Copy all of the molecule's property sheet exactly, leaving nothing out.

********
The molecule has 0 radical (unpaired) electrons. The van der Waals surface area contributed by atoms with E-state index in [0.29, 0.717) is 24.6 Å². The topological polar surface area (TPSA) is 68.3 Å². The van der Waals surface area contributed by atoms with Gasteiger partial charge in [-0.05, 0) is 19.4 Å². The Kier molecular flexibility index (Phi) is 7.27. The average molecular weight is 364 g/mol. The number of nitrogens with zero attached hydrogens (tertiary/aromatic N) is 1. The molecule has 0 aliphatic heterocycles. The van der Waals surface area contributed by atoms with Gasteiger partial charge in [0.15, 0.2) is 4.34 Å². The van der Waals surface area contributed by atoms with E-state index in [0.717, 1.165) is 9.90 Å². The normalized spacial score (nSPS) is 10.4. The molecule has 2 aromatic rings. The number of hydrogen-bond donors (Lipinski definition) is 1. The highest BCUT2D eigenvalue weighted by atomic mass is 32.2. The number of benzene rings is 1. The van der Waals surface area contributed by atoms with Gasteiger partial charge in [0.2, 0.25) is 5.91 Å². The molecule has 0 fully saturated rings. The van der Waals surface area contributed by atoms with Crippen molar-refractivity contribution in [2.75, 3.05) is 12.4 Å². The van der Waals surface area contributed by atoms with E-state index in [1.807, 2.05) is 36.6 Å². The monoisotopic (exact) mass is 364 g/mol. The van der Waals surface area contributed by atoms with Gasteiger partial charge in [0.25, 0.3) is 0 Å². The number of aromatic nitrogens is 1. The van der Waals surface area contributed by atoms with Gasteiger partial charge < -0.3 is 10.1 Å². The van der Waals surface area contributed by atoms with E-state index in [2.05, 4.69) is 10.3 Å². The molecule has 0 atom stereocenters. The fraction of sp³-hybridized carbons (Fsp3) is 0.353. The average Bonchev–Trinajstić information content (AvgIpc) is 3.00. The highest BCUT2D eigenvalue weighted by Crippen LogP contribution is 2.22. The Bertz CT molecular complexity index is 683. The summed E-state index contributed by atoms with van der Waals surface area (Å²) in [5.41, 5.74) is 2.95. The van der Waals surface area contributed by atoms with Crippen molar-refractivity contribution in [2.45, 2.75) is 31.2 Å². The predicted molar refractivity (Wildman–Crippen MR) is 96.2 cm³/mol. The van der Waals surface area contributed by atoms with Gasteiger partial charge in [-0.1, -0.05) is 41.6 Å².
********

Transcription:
The molecule has 0 radical (unpaired) electrons. The van der Waals surface area contributed by atoms with E-state index in [0.29, 0.717) is 24.6 Å². The topological polar surface area (TPSA) is 68.3 Å². The van der Waals surface area contributed by atoms with Gasteiger partial charge in [-0.05, 0) is 19.4 Å². The Kier molecular flexibility index (Phi) is 7.27. The average molecular weight is 364 g/mol. The number of nitrogens with zero attached hydrogens (tertiary/aromatic N) is 1. The molecule has 0 aliphatic heterocycles. The van der Waals surface area contributed by atoms with Gasteiger partial charge in [0.15, 0.2) is 4.34 Å². The van der Waals surface area contributed by atoms with E-state index in [0.717, 1.165) is 9.90 Å². The normalized spacial score (nSPS) is 10.4. The molecule has 2 aromatic rings. The number of hydrogen-bond donors (Lipinski definition) is 1. The highest BCUT2D eigenvalue weighted by atomic mass is 32.2. The number of benzene rings is 1. The van der Waals surface area contributed by atoms with Gasteiger partial charge in [0.2, 0.25) is 5.91 Å². The molecule has 0 fully saturated rings. The van der Waals surface area contributed by atoms with Crippen molar-refractivity contribution in [2.75, 3.05) is 12.4 Å². The van der Waals surface area contributed by atoms with E-state index in [1.807, 2.05) is 36.6 Å². The monoisotopic (exact) mass is 364 g/mol. The van der Waals surface area contributed by atoms with Gasteiger partial charge in [0.25, 0.3) is 0 Å². The number of aromatic nitrogens is 1. The van der Waals surface area contributed by atoms with Gasteiger partial charge < -0.3 is 10.1 Å². The van der Waals surface area contributed by atoms with E-state index in [2.05, 4.69) is 10.3 Å². The molecule has 0 atom stereocenters. The fraction of sp³-hybridized carbons (Fsp3) is 0.353. The average Bonchev–Trinajstić information content (AvgIpc) is 3.00. The highest BCUT2D eigenvalue weighted by Crippen LogP contribution is 2.22. The Bertz CT molecular complexity index is 683. The summed E-state index contributed by atoms with van der Waals surface area (Å²) in [5.41, 5.74) is 2.95. The van der Waals surface area contributed by atoms with Crippen molar-refractivity contribution in [2.45, 2.75) is 31.2 Å². The predicted molar refractivity (Wildman–Crippen MR) is 96.2 cm³/mol. The van der Waals surface area contributed by atoms with Gasteiger partial charge in [-0.1, -0.05) is 41.6 Å².